May 19, 2013, 8:30 pm
By ISABEL KERSHNER
JERUSALEM — The images seen around the world were shocking: a young boy being shot dead as he crouched behind his father at a dusty junction in Gaza in September 2000. But the facts behind the images have been disputed almost from the start, and on Sunday, the Israeli government asserted that there was no evidence for the original account of the event, which was that the boy was hit by Israeli bullets — and that it was even possible that neither the boy nor his father had been struck by any bullets at all.
The original television report — filmed by France 2, a public television channel, at the outbreak of the second Palestinian intifada — had a powerful impact, galvanizing the uprising and fueling international criticism of Israel.
The boy, who was identified as Muhammad al-Dura, 12, became a symbol of the struggle against Israel; his name was invoked by Osama bin Laden, and images of him cowering behind his father have appeared on postage stamps across the region.
Although an Israeli general initially told reporters at a news conference that the boy had apparently been hit by Israeli gunfire, as the television report stated, an investigation by the Israeli military found a few weeks later that it was more likely that the boy had been hit by bullets fired by Palestinians during the exchanges of fire in the area. In 2007, an official Israeli document described the assertions that the boy had been killed by Israeli fire as “myth.”
The new findings published on Sunday were the work of an Israeli government review committee, which said its task was to re-examine the event “in light of the continued damage it has caused to Israel.” They come after years of debate over the veracity of the France 2 report, which was filmed by a Gaza correspondent, Talal Abu Rahma, and narrated by the station’s Jerusalem bureau chief, Charles Enderlin, who was not at the present at the scene.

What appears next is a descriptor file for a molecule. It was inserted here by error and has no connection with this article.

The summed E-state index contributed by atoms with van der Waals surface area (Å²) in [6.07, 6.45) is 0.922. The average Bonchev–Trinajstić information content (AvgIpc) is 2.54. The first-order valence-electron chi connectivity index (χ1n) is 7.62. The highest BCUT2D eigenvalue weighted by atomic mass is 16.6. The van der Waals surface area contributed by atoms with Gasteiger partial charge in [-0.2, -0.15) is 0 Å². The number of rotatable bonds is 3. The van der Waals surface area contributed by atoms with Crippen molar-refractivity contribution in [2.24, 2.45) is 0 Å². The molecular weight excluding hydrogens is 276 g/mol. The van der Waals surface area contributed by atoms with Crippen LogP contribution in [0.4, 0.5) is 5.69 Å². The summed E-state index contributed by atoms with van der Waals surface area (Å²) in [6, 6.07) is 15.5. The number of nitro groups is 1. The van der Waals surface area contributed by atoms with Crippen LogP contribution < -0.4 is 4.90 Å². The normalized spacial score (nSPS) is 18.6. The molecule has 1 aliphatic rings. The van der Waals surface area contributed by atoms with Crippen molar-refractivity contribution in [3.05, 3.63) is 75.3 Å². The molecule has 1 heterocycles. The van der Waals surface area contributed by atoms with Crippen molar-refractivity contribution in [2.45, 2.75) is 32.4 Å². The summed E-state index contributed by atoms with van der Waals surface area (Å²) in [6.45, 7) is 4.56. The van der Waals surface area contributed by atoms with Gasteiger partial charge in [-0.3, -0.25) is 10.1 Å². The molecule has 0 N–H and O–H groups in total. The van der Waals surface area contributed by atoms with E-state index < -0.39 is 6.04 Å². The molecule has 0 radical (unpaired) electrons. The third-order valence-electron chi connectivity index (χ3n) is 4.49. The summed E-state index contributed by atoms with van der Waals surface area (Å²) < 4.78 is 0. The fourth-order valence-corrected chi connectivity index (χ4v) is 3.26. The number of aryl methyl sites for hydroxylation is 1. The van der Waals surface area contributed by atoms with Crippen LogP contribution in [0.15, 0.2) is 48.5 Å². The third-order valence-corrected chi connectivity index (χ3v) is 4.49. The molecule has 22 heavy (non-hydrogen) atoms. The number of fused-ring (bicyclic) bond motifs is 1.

The Israeli government review suggested, as other critics have, that the France 2 footage might have been staged. It noted anomalies like the apparent lack of blood in appropriate places at the scene, and said that raw footage from the seconds after the boy’s apparent death seem to show him raising his arm.
“Contrary to the report’s claim that the boy is killed, the committee’s review of the raw footage showed that in the final scenes, which were not broadcast by France 2, the boy is seen to be alive,” the review said. “Based on the available evidence, it appears significantly more likely that Palestinian gunmen were the source of the shots which appear to have impacted in the vicinity” of the boy and his father.
France 2 and Mr. Enderlin have pursued a libel case in the French courts against Philippe Karsenty, who runs a French media watchdog group and who accused the network of broadcasting a staged scene as news. A trial court reached a verdict against Mr. Karsenty in the matter in 2006, but the verdict was overturned on appeal in 2008; France 2 appealed that decision to a higher court, which is expected to rule on Wednesday.
France 2, Mr. Enderlin and Mr. Abu Rahma have consistently defended their report. Mr. Enderlin told the Agence France-Presse news service on Sunday, “We are ready for an independent public inquiry.”
Mr. Enderlin described the Israeli government report as a “secret commission,” writing on his Twitter account on Sunday that the committee had contacted neither France 2, the boy’s father, Jamal, nor others who were at the scene.
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